Wednesday, February 13, 2013

Obama DoJ: Bankruptcy still a fair price for filesharing

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Copyrights & piracy

The Obama administration doesn’t seem to mind reaffirming the validity of “rebellion” as a reason for why people chose to pirate media:

This shouldn't be seen as much of a surprise at all, given that the Obama administration previously supported the $1.5 million verdict against Jammie Thomas-Rasset for sharing a mere 24 songs. However, now that an appeals court has reverted back to the original $220,000 ruling (procedural reasons...), and Thomas-Rasset has filed to ask the Supreme Court to hear the case, the Obama administration is back again, saying that there is nothing wrong with $220,000 for 24 songs. The argument is basically what you'd expect. In short: Congress set the statutory rates, the record labels asked for statutory damages, and thus nothing in that range should be considered too high.

Any system that favors mandatory minimum punishments (be they prison sentences or monetary fines), particularly minimums so egregiously disproportionate to any alleged harm caused, is a system invested in public spectacles rather than anything resembling true justice. There is simply no valid sensible or ethical (if not, sadly, legal) justification for throwing someone into insolvency over the “offense” of downloading or sharing a few tunes (or videos, or games, or anything else). The very most they can – or should – be accused of is displaying a lack of support for the artist(s) or right-holder(s), which ought to be punishable by furrowed eyebrows rather than criminal sentencing.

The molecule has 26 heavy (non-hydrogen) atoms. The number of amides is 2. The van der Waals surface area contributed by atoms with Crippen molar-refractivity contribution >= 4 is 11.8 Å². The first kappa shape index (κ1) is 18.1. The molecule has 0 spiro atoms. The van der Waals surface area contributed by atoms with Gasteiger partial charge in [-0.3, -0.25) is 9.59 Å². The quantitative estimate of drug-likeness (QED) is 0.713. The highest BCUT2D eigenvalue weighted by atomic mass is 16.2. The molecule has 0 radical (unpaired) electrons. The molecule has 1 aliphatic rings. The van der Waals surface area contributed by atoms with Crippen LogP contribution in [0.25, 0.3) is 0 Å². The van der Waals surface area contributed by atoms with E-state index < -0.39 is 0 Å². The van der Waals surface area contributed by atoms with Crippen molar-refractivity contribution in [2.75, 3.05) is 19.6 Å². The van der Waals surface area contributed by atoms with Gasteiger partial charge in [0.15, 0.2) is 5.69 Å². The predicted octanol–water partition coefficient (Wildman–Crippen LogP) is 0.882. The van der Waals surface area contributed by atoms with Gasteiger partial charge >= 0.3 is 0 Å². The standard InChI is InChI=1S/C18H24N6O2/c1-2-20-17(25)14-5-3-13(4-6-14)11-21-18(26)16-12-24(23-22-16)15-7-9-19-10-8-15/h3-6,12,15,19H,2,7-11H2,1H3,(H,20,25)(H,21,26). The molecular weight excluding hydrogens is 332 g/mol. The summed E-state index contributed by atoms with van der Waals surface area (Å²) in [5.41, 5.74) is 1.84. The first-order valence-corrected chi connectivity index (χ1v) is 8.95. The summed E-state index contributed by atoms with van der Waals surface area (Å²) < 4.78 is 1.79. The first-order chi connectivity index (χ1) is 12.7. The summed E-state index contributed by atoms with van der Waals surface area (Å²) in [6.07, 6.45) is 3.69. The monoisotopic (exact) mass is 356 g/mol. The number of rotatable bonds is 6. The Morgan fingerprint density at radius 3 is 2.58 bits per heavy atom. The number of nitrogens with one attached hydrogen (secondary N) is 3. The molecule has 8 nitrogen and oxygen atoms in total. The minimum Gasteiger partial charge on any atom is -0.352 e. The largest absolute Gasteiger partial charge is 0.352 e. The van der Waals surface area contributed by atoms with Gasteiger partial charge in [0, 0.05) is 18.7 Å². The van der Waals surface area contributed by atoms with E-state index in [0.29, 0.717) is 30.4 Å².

There is undeniably merit to the concept of copyright in itself (not to use the silly term “intellectual property”), as affording content creators legal protections against plagiarism and other unscrupulous behavior is evidently the right thing to do. But no rational mind can argue that the current system is anything other than categorically broken when it’s seen as a sign of leniency for a court to hammer an average citizen with crippling sanctions over an act that simply cannot be reasonably said to cause any harm to anyone (especially given the patent absurdity of “lost sales”*).

* There is no such thing as a “lost sale”, which implies that a transaction was actually conducted before somehow being undone. What “lost sales” really means is that fewer potential customers are committing to handing out their money in exchange for content, which is simply a failure in marketing (and possibly PR – hint, hint, EA.) The blame for that rests squarely on publishers.

EDIT: 02/14/13 1:20 PM ET – Made a few minor phrasing edits.